Azelaic acid exerts its keratolytic and comedolytic effects by reducing the thickness of the stratum corneum and decreasing the number of keratohyalin granules by reducing the amount and distribution of filaggrin in epidermal layers. Azelaic acid also possesses a direct anti-inflammatory effect due to its scavenger activity of free oxygen radical. It is used topically to reduce inflammation associated with acne and rosacea.
An antimicrobial action and a direct influence on follicular hyperkeratosis are assumed to be the basis for the therapeutic efficacy of azelaic acid in acne.
In vitro and in vivo, azelaic acid inhibits the proliferation of keratinocytes and normalizes the disturbed terminal epidermal differentiation processes in acne.
Clinically, a significant reduction of the colonization density of Propionibacterium acnes and a significant reduction in the fraction of free fatty acids in the skin surface lipids are observed.
In vitro and in vivo, azelaic acid inhibits the proliferation of keratinocytes and normalizes the disturbed terminal epidermal differentiation processes in acne. In the rabbit ear model, azelaic acid accelerates the comedolysis of tetradecane-induced comedones.
In two double blind randomized clinical studies azelaic acid gel was significantly superior to its vehicle in the median reduction of the sum of papules and pustules, and was 6% less effective than benzoyl peroxide 5% (p=0.056).
In these studies effectiveness of azelaic acid gel on comedones has been evaluated as a secondary parameter. Azelaic acid gel was more effective than its vehicle in the median relative reduction of comedones, and was less effective in comparison to benzoyl peroxide 5%.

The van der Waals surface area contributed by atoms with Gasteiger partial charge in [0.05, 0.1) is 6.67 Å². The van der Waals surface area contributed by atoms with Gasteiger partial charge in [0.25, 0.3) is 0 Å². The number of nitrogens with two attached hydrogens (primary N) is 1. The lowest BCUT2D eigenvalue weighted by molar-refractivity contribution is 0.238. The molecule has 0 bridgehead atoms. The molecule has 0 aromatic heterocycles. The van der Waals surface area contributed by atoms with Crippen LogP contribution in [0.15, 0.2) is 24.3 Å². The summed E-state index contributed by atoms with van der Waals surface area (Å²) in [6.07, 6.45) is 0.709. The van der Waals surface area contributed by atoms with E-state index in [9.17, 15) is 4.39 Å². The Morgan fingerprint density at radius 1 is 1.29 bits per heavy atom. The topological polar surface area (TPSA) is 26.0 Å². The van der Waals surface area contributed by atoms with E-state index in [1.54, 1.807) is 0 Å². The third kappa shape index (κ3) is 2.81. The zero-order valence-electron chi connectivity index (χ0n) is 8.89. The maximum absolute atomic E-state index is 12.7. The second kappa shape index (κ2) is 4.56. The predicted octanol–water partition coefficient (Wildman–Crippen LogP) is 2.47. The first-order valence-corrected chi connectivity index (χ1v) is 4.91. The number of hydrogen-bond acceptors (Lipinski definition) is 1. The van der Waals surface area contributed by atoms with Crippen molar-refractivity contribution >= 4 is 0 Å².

While the pathophysiology of rosacea is not completely understood, there is increasing consensus that inflammation involving the elevation of several pro- inflammatory effector molecules such as kallikrein-5 and cathelicidin as well as reactive oxygen species (ROS), is a central process of this disease.
Azelaic acid has been demonstrated to modulate the inflammatory response in normal human keratinocytes by: a) activating the peroxisome proliferator-activated receptor γ (PPARγ); b) inhibiting the trans-activation of nuclear factor-kB (NF-kB); c) inhibiting the production of pro-inflammatory cytokines and d) inhibiting the release of ROS from neutrophils, as well as direct scavenging effects on existing ROS.
In addition, azelaic acid has been shown to directly inhibit kallikrein-5 and cathelicidin expression in three models: in vitro (human keratinocytes), in murine skin and in the facial skin of patients with rosacea.
These anti-inflammatory properties of azelaic acid may play a role in the treatment of rosacea.
While the clinical significance of these findings regarding kallikrein-5 and cathelicidin and their impact on the pathophysiology of rosacea has not yet been fully demonstrated in a large clinical study, initial studies in human facial skin appear to confirm the in vitro and murine findings.
In the two vehicle controlled 12 week clinical studies in papulopustular rosacea, azelaic acid gel was statistically significantly superior to its vehicle with regard to the reduction in inflammatory lesions, Investigator’s Global Assessment, overall rating of improvement and with regard to improvement of erythema.
In the clinical study with the active comparator metronidazole 0.75% gel in papulopustular rosacea, azelaic acid gel showed significant superiority with regard to lesion count reduction (72.7% versus 55.8%), overall rating of improvement and with regard to improvement of erythema (56% versus 42%). The rate of cutaneous adverse events, which in most cases were mild to moderate, was 25.8% with azelaic acid gel and 7.1% with metronidazole 0.75% gel.